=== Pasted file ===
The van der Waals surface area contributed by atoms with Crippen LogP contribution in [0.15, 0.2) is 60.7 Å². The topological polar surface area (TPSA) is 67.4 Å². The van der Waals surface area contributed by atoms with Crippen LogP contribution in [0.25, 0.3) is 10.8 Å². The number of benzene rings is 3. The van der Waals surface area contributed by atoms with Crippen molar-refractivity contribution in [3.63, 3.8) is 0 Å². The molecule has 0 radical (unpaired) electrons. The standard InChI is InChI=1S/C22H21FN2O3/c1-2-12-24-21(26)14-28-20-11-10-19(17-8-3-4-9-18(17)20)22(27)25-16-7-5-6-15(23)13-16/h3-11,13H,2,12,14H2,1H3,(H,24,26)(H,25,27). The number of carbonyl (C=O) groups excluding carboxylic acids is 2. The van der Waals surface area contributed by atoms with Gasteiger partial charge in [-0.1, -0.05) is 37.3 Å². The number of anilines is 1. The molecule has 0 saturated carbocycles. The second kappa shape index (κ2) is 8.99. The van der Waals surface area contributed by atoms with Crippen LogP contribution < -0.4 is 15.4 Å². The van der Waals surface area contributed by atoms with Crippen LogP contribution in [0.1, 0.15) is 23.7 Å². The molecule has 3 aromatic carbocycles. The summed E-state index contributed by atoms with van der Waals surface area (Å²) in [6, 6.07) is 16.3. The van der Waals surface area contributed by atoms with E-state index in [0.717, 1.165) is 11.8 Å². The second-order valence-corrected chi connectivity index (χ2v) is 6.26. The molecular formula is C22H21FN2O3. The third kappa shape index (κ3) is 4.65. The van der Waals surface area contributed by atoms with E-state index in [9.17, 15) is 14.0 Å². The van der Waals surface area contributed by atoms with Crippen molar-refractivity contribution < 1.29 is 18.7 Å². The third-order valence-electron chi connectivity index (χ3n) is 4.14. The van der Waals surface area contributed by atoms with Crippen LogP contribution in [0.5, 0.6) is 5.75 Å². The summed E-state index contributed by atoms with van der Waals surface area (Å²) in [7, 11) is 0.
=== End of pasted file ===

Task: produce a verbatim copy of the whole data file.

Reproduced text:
The van der Waals surface area contributed by atoms with Crippen LogP contribution in [0.15, 0.2) is 60.7 Å². The topological polar surface area (TPSA) is 67.4 Å². The van der Waals surface area contributed by atoms with Crippen LogP contribution in [0.25, 0.3) is 10.8 Å². The number of benzene rings is 3. The van der Waals surface area contributed by atoms with Crippen molar-refractivity contribution in [3.63, 3.8) is 0 Å². The molecule has 0 radical (unpaired) electrons. The standard InChI is InChI=1S/C22H21FN2O3/c1-2-12-24-21(26)14-28-20-11-10-19(17-8-3-4-9-18(17)20)22(27)25-16-7-5-6-15(23)13-16/h3-11,13H,2,12,14H2,1H3,(H,24,26)(H,25,27). The number of carbonyl (C=O) groups excluding carboxylic acids is 2. The van der Waals surface area contributed by atoms with Gasteiger partial charge in [-0.1, -0.05) is 37.3 Å². The number of anilines is 1. The molecule has 0 saturated carbocycles. The second kappa shape index (κ2) is 8.99. The van der Waals surface area contributed by atoms with Crippen LogP contribution < -0.4 is 15.4 Å². The van der Waals surface area contributed by atoms with Crippen LogP contribution in [0.1, 0.15) is 23.7 Å². The molecule has 3 aromatic carbocycles. The summed E-state index contributed by atoms with van der Waals surface area (Å²) in [6, 6.07) is 16.3. The van der Waals surface area contributed by atoms with E-state index in [0.717, 1.165) is 11.8 Å². The second-order valence-corrected chi connectivity index (χ2v) is 6.26. The molecular formula is C22H21FN2O3. The third kappa shape index (κ3) is 4.65. The van der Waals surface area contributed by atoms with E-state index in [9.17, 15) is 14.0 Å². The van der Waals surface area contributed by atoms with Crippen molar-refractivity contribution < 1.29 is 18.7 Å². The third-order valence-electron chi connectivity index (χ3n) is 4.14. The van der Waals surface area contributed by atoms with Crippen LogP contribution in [0.5, 0.6) is 5.75 Å². The summed E-state index contributed by atoms with van der Waals surface area (Å²) in [7, 11) is 0.